This retell of the classic folktale emphasizes the importance of telling the truth. When the shepherd boy was bored, he lied to his town saying he saw a wolf. When he discovered it led him to have an exciting day, he did it again. However, when the wolves did in fact show up for his sheep, the shepherd boy ran to his fellow towns people but, no one came to help him. No one trusts someone who is a liar. Honesty is an important quality to possess, and it makes a person trustworthy.
  • (5/5)
    An interesting fable with a great moral to it: never cry for help unless you are really in need. I've heard of this story all my life, but never actually read the book itself. It definitely serves as a great life lesson.
  • (3/5)
    A young shepherd boy is always so bored. He even tried playing with his sheep but they didn't seem interested. One day the boy decides that he's been bored long enough and he wants some excitement. He runs into town yelling that wolves were after his sheep. The town people come to help but find no wolves. The little boy does the same thing the next day and then again a third day. On the third day, the boy was really telling the truth but the town people do not believe him. This is a very good story to teach children about lying.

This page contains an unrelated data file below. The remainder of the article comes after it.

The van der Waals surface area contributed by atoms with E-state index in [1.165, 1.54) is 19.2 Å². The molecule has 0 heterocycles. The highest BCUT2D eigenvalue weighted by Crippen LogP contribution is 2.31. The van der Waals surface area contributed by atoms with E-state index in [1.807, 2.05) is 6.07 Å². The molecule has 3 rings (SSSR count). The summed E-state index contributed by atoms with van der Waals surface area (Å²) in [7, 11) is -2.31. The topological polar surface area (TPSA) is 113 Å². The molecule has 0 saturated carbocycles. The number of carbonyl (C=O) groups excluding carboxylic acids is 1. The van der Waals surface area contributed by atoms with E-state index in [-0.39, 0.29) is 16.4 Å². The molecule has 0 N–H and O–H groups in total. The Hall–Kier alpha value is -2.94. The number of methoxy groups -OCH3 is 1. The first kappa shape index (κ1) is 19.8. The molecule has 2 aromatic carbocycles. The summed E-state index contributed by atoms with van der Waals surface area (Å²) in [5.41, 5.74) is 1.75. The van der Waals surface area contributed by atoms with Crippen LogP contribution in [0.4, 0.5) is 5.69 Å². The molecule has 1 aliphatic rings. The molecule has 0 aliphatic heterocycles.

• (4/5)
    Out of boredom, the little shepherd boy creates some excitement. He begins to should "WOLF!" In response, the townsfolk run with rakes and other forms of weapons to protect the boy and his sheep. There was no wolf. The next day out of boredom, the boy does the same thing, but this time he claims there are two wolves. The townspeople run to his rescue only to find that there are no wolves. On the third day, a real wolf comes up to the sheep and the boy. No one believes him. This book is a good tool to use when teaching children about the consequences of lying.
  • (4/5)
    A little shepherd boy becomes bored while watching his sheep on a hill. The little boy craves attention and decides to tell a little white lie, in order to get some attention. Unfortunately, the shepherd boy tells too many lies, which leads him to trouble. This is a great read aloud book for grades Kindergarten through 3rd, because it teaches them why they shouldn’t lie. The illustrations in this book are cute, funny, and colorful. The illustrator uses water color which creates detail, and makes a much better visual for children reading this.
  • (3/5)
    A classic tale about a little boy who cried wolf (as said in the title) when he gets bored monitoring his sheep. The town all came running to his rescue the first two times he claimed that there were wolf after his sheep, but the third time (when there really were THREE wolves after his sheep)- NO ONE came to his rescue. This is because no one believed him because he lied about it twice before. This story can be used from grade levels K-3 to teach lessons on being honest and on lessons with predicting.
  • (4/5)
    Simple well-known story about a boy who is bored at work and creates fake problems. He cries wolf twice and twice the towns people come to his rescue. But when wolves really do show up, no one believes him. Its a fun and cheery book.
  • (3/5)